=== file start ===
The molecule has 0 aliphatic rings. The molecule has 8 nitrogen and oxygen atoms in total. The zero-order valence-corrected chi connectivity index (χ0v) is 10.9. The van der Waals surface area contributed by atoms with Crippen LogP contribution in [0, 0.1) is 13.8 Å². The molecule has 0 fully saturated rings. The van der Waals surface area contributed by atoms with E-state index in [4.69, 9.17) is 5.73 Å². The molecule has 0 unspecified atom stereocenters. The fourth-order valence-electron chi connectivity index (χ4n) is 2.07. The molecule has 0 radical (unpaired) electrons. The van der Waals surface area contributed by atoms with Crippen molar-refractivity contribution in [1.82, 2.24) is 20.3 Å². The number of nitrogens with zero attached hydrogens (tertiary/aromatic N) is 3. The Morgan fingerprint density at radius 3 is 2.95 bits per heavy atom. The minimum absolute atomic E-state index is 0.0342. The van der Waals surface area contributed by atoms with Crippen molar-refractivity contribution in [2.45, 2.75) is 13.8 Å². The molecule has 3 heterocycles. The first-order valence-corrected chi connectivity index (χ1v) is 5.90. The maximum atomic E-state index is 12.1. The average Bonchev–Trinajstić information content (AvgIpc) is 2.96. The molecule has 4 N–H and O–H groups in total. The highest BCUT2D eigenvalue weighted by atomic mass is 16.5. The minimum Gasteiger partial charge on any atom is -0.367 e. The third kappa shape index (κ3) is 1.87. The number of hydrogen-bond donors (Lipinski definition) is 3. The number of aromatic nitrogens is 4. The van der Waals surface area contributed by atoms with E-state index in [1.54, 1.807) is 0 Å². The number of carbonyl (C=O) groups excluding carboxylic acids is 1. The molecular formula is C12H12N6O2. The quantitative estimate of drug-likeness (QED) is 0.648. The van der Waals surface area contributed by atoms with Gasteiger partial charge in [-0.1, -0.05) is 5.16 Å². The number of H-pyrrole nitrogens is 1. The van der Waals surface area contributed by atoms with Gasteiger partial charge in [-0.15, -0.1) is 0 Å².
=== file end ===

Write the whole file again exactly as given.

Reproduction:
The molecule has 0 aliphatic rings. The molecule has 8 nitrogen and oxygen atoms in total. The zero-order valence-corrected chi connectivity index (χ0v) is 10.9. The van der Waals surface area contributed by atoms with Crippen LogP contribution in [0, 0.1) is 13.8 Å². The molecule has 0 fully saturated rings. The van der Waals surface area contributed by atoms with E-state index in [4.69, 9.17) is 5.73 Å². The molecule has 0 unspecified atom stereocenters. The fourth-order valence-electron chi connectivity index (χ4n) is 2.07. The molecule has 0 radical (unpaired) electrons. The van der Waals surface area contributed by atoms with Crippen molar-refractivity contribution in [1.82, 2.24) is 20.3 Å². The number of nitrogens with zero attached hydrogens (tertiary/aromatic N) is 3. The Morgan fingerprint density at radius 3 is 2.95 bits per heavy atom. The minimum absolute atomic E-state index is 0.0342. The van der Waals surface area contributed by atoms with Crippen molar-refractivity contribution in [2.45, 2.75) is 13.8 Å². The molecule has 3 heterocycles. The first-order valence-corrected chi connectivity index (χ1v) is 5.90. The maximum atomic E-state index is 12.1. The average Bonchev–Trinajstić information content (AvgIpc) is 2.96. The molecule has 4 N–H and O–H groups in total. The highest BCUT2D eigenvalue weighted by atomic mass is 16.5. The minimum Gasteiger partial charge on any atom is -0.367 e. The third kappa shape index (κ3) is 1.87. The number of hydrogen-bond donors (Lipinski definition) is 3. The number of aromatic nitrogens is 4. The van der Waals surface area contributed by atoms with E-state index in [1.54, 1.807) is 0 Å². The number of carbonyl (C=O) groups excluding carboxylic acids is 1. The molecular formula is C12H12N6O2. The quantitative estimate of drug-likeness (QED) is 0.648. The van der Waals surface area contributed by atoms with Gasteiger partial charge in [-0.1, -0.05) is 5.16 Å². The number of H-pyrrole nitrogens is 1. The van der Waals surface area contributed by atoms with Gasteiger partial charge in [-0.15, -0.1) is 0 Å².